Loopwheels in shortlist for Designs of the Year
13th April 2015
This news article is from Handicare UK. Articles that appear on this website are for information purposes only.
A list of 76 projects nominated for Designs of the Year 2015 has been released, which includes a system designed to give wheelchair users a smoother ride. The wheels include built-in suspension and have loops made from carbon composite material, rather than conventional spokes.
The winner of the award will be announced in June, and all finalists’ details are currently on show at London’s Design Museum. Visitors can come along and view what geniuses have been up to over the last twelve months, and also get a close-up look at the loopwheels. The innovative product is likely to change the lives of many who rely on wheelchairs on a daily basis, alongside home adaptations such as walk in baths and showers.
‘Re-inventing the wheel’
Loopwheels were designed by Sam Pearce and Jelly Products, who are delighted to be nominated in the prestigious awards. Featuring in the transport category, the loopwheels will compete against inventions such as the air-bag system for motorbike crashes, the i8 eco-friendly sports car, and the MOTIV.e City Car.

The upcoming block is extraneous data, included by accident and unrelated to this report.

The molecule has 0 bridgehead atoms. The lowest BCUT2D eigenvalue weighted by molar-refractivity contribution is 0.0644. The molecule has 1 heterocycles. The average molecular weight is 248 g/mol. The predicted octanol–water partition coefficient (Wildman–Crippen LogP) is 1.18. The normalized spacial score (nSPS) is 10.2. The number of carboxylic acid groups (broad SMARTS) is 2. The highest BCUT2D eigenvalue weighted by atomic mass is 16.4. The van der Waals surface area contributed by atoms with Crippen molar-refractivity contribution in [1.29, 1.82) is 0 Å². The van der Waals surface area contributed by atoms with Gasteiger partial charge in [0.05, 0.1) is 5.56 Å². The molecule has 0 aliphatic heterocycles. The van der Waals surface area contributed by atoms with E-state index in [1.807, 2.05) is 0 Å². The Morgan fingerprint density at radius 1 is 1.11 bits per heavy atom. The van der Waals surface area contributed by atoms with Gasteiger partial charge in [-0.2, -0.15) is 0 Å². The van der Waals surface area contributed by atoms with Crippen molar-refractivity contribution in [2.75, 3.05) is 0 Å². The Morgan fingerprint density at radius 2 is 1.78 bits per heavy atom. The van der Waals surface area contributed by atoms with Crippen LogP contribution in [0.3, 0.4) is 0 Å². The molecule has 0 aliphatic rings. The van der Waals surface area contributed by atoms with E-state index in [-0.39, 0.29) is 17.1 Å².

The wheelchair-sized loopwheels were launched last month in 24” and 25” diameters, and are designed to help disabled people push over uneven streets, rough tracks and grass with much less effort. The carbon springs also help to give added power when getting up and down pavement kerbs. The loopwheels also boast very little maintenance and have quick-release axles, which means they fit on most active wheelchairs.
The company also produces loopwheels for commuter bikes and trikes, in order to provide suspension to products that don’t usually offer this in order to be lightweight. The project was initially helped with the aid of the website kickstarter.com, where 173 backers pledged over £60,000 to help the company come to life. Aside from this, the wheelchair project has currently raised almost £20,000, with the backing of more than 190 people.
Image Credit: Serge Saint (Flickr.com)
This content was written by Emily Bray. Please feel free to visit my Google + profile to read more stories.